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The first part of this series spoke about the thought process that changed the way the Buzzfeed office hires designers. The approach they took is personal and involves the designers, which they believe led to better hires. The second part, given below, details the process they followed in vetting the candidate to ensure he is a valuable investment of the time consumed by the process.
Sourcing & Screening
In my previous post I stressed how design has taken ownership of the entire hiring process, from end to end. To get a better understanding of what I’m talking about when I describe “the process”, here’s a diagram of what a candidate would experience when they interview at BuzzFeed:
In this post, we’ll cover the first half of this process: how we find and screen potential candidates.
One of the biggest changes we’ve made in our process is we have stopped publicly posting Product Design job listings on BuzzFeed.com. This may seem counterproductive— after all, BuzzFeed does get a lot of traffic. The problem is that “Product Design” is still a relatively new field, with a title that can be easily misinterpreted for adjacent roles. When we did publicly post listings for Product Design roles on BuzzFeed.com, the majority of the applicants were product managers, marketers, graphic or editorial designers, illustrators, physical product designers, and even mechanical engineers. Digital product designers were a scarce minority, and coming across them in the pool of applicants was much like finding a needle in a haystack. Instead, we recently set-up a casual google form for applicants which can be accessed through Medium, a platform which tends to attract a higher percentage of product designers than our own site.
Aside from the time we save from not having to manage a pool of ineligible applicants, not relying exclusively on external job listings has forced us as designers and design managers to proactively reach out and build up diverse professional networks. We can’t blame it on the pipeline if underrepresented candidates don’t apply to work at BuzzFeed. The onus is on us.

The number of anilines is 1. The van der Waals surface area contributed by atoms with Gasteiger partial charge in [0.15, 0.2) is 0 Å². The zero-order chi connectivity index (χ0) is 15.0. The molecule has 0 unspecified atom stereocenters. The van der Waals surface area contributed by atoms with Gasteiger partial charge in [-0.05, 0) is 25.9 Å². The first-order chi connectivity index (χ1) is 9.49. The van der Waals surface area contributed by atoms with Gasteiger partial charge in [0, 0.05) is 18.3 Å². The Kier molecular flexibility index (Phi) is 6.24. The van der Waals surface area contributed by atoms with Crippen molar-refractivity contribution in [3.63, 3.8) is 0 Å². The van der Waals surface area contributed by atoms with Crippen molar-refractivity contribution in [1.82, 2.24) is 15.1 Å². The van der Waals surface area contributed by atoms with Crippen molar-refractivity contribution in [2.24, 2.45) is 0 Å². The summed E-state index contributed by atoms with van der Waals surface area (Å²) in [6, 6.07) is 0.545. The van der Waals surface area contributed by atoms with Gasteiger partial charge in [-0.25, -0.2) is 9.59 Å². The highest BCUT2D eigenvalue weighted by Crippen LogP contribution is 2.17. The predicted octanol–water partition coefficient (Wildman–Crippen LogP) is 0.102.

We find many of our prospects through Twitter, Medium, and yes, even Dribbble. For better or worse these sites have a reputation as cesspools of self-promotion, but that’s why they work for sourcing candidates. In fact, all of these platforms have been a more valuable recruiting resource for us than the de facto professional networking site, LinkedIn. While Dribbble offers quick transparency into a designer’s visual chops, Twitter and Medium are where we find written content about a designer’s work. Ideally through these sources we are also able to find a designer’s portfolio in order to get a more in-depth understanding of their process. These artifacts give us more insight into a designer’s thought process, execution, and approach to design than the standard résumé.
We also discover prospects when they’ve engaged thoughtfully with us on any of these platforms.
At BuzzFeed, our internal tools are some of the most impactful products we work on. Designers who expressed either their experience or their interest in tackling these complex workflows got our attention and were added to our list of prospective candidates to reach out to.
Let me illustrate how this proactive approach to recruiting actually increases your reach to potential candidates, compared to a more reactive approach that relies exclusively on incoming applicants: